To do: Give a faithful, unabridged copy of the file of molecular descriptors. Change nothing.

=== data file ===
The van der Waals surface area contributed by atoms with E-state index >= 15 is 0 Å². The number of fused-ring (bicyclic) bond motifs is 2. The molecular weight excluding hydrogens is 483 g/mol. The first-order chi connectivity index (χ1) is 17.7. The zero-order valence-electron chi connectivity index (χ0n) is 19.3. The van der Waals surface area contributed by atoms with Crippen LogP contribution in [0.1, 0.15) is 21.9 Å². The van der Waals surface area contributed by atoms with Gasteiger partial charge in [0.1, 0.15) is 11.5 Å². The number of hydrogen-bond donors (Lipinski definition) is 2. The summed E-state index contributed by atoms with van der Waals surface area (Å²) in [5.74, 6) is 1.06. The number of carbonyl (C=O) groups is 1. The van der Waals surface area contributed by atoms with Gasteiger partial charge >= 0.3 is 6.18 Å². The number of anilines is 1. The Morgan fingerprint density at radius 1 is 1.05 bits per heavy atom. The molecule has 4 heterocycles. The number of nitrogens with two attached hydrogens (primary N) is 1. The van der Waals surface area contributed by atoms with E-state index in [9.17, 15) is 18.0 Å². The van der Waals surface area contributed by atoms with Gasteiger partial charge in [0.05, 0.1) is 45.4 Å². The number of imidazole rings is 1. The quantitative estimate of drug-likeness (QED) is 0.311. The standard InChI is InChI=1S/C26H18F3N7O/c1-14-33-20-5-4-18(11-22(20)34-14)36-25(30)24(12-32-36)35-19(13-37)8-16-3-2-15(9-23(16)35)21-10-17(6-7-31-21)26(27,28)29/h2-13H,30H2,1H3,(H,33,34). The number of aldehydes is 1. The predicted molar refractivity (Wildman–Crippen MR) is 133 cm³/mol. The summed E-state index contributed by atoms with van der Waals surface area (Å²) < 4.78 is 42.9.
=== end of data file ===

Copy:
The van der Waals surface area contributed by atoms with E-state index >= 15 is 0 Å². The number of fused-ring (bicyclic) bond motifs is 2. The molecular weight excluding hydrogens is 483 g/mol. The first-order chi connectivity index (χ1) is 17.7. The zero-order valence-electron chi connectivity index (χ0n) is 19.3. The van der Waals surface area contributed by atoms with Crippen LogP contribution in [0.1, 0.15) is 21.9 Å². The van der Waals surface area contributed by atoms with Gasteiger partial charge in [0.1, 0.15) is 11.5 Å². The number of hydrogen-bond donors (Lipinski definition) is 2. The summed E-state index contributed by atoms with van der Waals surface area (Å²) in [5.74, 6) is 1.06. The number of carbonyl (C=O) groups is 1. The van der Waals surface area contributed by atoms with Gasteiger partial charge >= 0.3 is 6.18 Å². The number of anilines is 1. The Morgan fingerprint density at radius 1 is 1.05 bits per heavy atom. The molecule has 4 heterocycles. The number of nitrogens with two attached hydrogens (primary N) is 1. The van der Waals surface area contributed by atoms with E-state index in [9.17, 15) is 18.0 Å². The van der Waals surface area contributed by atoms with Gasteiger partial charge in [0.05, 0.1) is 45.4 Å². The number of imidazole rings is 1. The quantitative estimate of drug-likeness (QED) is 0.311. The standard InChI is InChI=1S/C26H18F3N7O/c1-14-33-20-5-4-18(11-22(20)34-14)36-25(30)24(12-32-36)35-19(13-37)8-16-3-2-15(9-23(16)35)21-10-17(6-7-31-21)26(27,28)29/h2-13H,30H2,1H3,(H,33,34). The number of aldehydes is 1. The predicted molar refractivity (Wildman–Crippen MR) is 133 cm³/mol. The summed E-state index contributed by atoms with van der Waals surface area (Å²) < 4.78 is 42.9.